Minneapolis Public Schools to start in-person learning for middle, high schools in April

Minneapolis Public Schools announced middle and high school students will return to the classroom, starting April 12.

Minneapolis is one of the last few districts to bring all of their students back for in-person learning amid the pandemic. Nearly 90 percent of school districts in the state are currently offering some form of in-person learning for all of their students. 

"I wasn’t really expecting to go back, but once I heard that, I was like this is great. I’m super excited," said Megan Twomey, a senior at Washburn High School in Minneapolis.

Twomey is excited to get back into the classroom to at least get a taste of what a normal senior year would have been like.

"I didn’t really have much hope to go back to school," said Twomey. "I was like, oh I just want an in-person graduation. That’s really all I want, but now I have the hope of actually going back and I’m really excited."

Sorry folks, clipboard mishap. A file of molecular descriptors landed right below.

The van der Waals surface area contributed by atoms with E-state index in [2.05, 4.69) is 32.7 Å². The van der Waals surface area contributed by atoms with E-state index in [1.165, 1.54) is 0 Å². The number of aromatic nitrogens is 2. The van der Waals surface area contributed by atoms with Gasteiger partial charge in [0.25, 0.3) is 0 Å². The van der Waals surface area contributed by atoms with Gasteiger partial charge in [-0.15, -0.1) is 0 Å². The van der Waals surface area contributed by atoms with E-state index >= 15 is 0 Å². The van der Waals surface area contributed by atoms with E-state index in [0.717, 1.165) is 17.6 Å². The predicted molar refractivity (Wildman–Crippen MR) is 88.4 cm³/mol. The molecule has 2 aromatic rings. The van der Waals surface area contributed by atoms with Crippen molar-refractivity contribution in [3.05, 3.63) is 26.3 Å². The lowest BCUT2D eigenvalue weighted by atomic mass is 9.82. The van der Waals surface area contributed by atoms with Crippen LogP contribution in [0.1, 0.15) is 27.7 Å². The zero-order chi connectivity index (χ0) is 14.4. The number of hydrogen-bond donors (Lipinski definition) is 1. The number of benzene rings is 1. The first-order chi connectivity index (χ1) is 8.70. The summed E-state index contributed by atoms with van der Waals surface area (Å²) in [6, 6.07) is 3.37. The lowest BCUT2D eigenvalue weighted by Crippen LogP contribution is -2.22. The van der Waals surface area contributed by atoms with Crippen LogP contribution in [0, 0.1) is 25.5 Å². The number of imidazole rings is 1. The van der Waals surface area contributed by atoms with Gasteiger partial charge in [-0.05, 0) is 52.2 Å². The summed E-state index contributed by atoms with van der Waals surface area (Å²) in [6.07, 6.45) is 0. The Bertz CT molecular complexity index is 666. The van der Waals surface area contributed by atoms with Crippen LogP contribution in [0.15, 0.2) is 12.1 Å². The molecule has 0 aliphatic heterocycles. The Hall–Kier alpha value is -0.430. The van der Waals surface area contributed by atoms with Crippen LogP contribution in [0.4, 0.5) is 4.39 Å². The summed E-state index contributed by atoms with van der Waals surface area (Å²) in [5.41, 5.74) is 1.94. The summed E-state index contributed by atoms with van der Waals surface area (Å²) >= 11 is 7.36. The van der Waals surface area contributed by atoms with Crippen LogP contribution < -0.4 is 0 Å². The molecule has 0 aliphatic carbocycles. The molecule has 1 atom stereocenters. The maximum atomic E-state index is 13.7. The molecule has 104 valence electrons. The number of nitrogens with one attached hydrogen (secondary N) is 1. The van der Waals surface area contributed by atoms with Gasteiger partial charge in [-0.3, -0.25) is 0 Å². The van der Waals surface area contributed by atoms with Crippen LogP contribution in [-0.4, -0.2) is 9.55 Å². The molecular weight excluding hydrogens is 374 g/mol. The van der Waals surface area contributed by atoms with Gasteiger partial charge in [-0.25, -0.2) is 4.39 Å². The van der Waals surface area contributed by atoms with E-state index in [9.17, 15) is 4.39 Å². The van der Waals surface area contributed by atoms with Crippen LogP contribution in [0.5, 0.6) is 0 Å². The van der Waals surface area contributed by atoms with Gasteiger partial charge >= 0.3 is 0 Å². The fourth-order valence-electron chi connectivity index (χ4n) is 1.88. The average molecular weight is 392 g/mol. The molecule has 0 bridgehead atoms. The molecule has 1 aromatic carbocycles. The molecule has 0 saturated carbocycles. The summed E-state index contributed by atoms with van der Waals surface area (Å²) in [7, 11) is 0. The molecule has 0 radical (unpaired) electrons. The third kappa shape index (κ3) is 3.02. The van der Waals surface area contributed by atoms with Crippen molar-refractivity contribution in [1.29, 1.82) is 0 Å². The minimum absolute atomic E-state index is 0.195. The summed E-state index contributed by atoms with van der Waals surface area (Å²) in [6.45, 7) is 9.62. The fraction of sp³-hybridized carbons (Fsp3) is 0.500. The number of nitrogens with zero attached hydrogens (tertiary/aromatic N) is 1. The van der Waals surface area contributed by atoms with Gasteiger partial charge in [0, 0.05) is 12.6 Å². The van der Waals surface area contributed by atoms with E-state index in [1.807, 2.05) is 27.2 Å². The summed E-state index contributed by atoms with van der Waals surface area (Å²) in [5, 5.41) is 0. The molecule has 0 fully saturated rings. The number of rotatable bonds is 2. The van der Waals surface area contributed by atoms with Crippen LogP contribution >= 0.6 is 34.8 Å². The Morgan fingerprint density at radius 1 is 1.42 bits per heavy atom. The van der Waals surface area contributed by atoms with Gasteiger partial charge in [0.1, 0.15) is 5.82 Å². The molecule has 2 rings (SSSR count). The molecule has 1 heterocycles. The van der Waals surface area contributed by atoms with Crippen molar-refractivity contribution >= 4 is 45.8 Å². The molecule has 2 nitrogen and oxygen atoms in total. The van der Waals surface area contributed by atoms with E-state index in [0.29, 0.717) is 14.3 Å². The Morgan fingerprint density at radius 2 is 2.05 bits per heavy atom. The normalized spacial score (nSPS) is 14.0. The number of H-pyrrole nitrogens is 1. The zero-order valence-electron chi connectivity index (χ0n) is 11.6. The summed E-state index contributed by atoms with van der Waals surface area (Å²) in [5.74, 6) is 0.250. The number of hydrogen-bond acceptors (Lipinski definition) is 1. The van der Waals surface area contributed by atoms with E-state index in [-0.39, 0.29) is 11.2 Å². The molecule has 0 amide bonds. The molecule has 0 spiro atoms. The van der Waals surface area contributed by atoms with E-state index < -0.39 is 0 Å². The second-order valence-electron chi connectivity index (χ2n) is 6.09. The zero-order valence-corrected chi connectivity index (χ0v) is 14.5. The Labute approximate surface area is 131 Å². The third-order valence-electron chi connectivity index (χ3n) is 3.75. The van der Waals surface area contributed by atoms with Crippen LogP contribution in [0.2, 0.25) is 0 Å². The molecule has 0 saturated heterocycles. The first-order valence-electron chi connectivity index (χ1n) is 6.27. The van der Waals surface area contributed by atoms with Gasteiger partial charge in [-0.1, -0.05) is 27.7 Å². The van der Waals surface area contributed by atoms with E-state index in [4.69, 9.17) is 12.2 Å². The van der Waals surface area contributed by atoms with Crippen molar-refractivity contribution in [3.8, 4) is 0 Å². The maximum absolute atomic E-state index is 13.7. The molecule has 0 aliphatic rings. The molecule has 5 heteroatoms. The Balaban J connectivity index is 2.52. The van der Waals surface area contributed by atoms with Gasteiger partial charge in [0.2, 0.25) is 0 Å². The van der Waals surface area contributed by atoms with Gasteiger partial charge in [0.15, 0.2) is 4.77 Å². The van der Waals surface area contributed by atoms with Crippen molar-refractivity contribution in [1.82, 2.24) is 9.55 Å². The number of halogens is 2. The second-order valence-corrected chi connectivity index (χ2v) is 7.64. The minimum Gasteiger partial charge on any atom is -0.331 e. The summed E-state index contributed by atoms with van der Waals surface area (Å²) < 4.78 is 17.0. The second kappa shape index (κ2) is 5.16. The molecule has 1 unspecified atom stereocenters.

She says she expects it to feel different with masks and social distancing and says she’s a bit nervous about crowded hallways and how they’ll all stay safe.

The leader of the Minneapolis teachers’ union says they have similar worries.

"MPS is just not ready for this to happen – there are so many things that need to be worked out," said Greta Callahan, president of the Minneapolis Teachers Federation.

Callahan says they would like to see the district implement caps on class sizes and weekly testing for staff. One of her main concerns is it is still unclear how thousands of high school students will physically get back to school.

"Our students in Minneapolis public schools at the high school level use public transportation," said Callahan. "There just isn’t the capacity on city buses right now to have thousands and thousands of students on city buses."

Capacity limits on Metro Transit buses is still capped at 15 people. A spokesperson for Metro Transit says they will work closely with the district to come up with a plan for transporting students that’s safe.

A spokesperson for Minneapolis Public Schools said, "Part of our registration for in-person learning will help provide data on potential Metro Transit ridership so we can share with them, and the data will help with planning."